The Wall Street Shuffle
by 10cc

Album: Sheet Music (1974)
Charted: 10


  • 10cc members Graham Gouldman and Eric Stewart wrote this song. Gouldman told the The Daily Mail, May 27, 2007: "We were crossing New York's Wall Street in a cab one day and someone said, 'Do the Wall Street Shuffle.' That song just built from there."

    The someone was Lol Creme, who along with Kevin Godley rounded out the band. In a BBC Radio Wales interview, Eric Stewart explained: "We were crossing Wall Street in New York in a stretch limousine, celebrating the fact that we'd got in the charts with 'Rubber Bullets,' and we'd gone across the big financial district of America there, and just as we were going across the street, Lol said 'Wall Street! The Wall Street Shuffle!' And I said, 'Do the Wall Street Shuffle.'

    I had the melody in my head, but it was Lol's words. Wall Street Shuffle. And by that time I'd started writing more so I was getting a little bit more competent in what I was doing in, in the writing partnerships. And those things stay with you. If someone says a nice line to you or you hear something on radio, there's a part of your brain suddenly locks it in if it's good, and you'll never forget it. Until you get into the studio and start to write. And we got to the studio to, to start writing our second album, Sheet Music, and I said to Lol, 'Remember that idea, Lol, Wall Street Shuffle?' He said 'Yeah, yeah, it's a great idea, great title, but I don't think I really, I don't feel right like writing. I don't think I have anything to put in that in terms of words.' So I said, 'Well, anybody else want to write? Is anybody gonna go for this?' and Graham says 'Yeah, yeah, okay, yeah, let's try and write it.'"
  • There is some financial parlance in the lyric, with a mention of "greenbacks," but the band didn't have any particular industry insights - they just used terms often bandied about on Wall Street. The line, "need a Yen to make a Mark" is a reference to currency trading, the Japanese Yen and German Deutschmark."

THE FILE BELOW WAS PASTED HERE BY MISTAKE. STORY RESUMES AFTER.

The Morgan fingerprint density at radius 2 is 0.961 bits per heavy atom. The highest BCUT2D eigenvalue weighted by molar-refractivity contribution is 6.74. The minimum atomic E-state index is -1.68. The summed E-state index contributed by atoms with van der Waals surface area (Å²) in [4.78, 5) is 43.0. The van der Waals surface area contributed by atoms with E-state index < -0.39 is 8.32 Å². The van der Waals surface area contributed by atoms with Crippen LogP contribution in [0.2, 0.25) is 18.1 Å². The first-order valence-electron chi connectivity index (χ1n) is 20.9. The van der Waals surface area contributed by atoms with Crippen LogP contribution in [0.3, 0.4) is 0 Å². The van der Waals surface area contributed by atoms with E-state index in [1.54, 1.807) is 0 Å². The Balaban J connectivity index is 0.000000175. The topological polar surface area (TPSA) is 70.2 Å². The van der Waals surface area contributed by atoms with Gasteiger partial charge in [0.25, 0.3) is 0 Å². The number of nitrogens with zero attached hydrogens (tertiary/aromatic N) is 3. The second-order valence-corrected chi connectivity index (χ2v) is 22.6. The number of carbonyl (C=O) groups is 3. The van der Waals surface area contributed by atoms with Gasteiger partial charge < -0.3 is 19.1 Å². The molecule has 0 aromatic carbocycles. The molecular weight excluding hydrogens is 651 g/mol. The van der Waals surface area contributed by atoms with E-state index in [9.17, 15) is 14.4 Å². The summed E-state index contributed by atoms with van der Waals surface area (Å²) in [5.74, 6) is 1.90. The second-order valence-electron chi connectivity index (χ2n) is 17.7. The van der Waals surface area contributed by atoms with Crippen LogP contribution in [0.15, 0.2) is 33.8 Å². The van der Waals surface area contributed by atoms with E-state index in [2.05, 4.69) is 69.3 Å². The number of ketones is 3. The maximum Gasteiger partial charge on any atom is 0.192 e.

• This was inspired by the downfall of the British pound that was happening at the time. Eric Stewart explained to NME in 1976: "It was a very heavy run and the mark and the yen were getting stronger, and all these words you could use in other ways. So it was just a comment really on the financial time."
  • The song was a breakthrough for Eric Stewart as a songwriter. He'd previously penned songs as a member of the '60s band, The Mindbenders, but Graham Gouldman was an already established songsmith, having written hits for The Hoillies ("Bus Stop") and the Yardbirds ("For Your Love"). Up to this point, the other two band members, Lol Creme and Kevin Godley, had done much of the writing for 10cc. However, Stewart came up with a lot of the ideas for this song and its success gave him a lot of confidence as a writer.
  • This song is set in New York City, but it tanked in America, failing to chart. 10cc was much more appreciated in their native UK, where the song went to #10.

Comments: 2

  • Glenn from Auckland, New Zealandhow topical the song is these days e.g. Corporate meltdowns, Bernie Madoff, financial mismanagement etc. It's a wonder the song isn't used as a sound byte on the news when referring to the Wall Street and the current economic situation.
  • N from Staten Island, NyMost of the financial firms mentioned in the lyrics have either merged with other firms or no longer exist. That's the real "Wall Street Shuffle".
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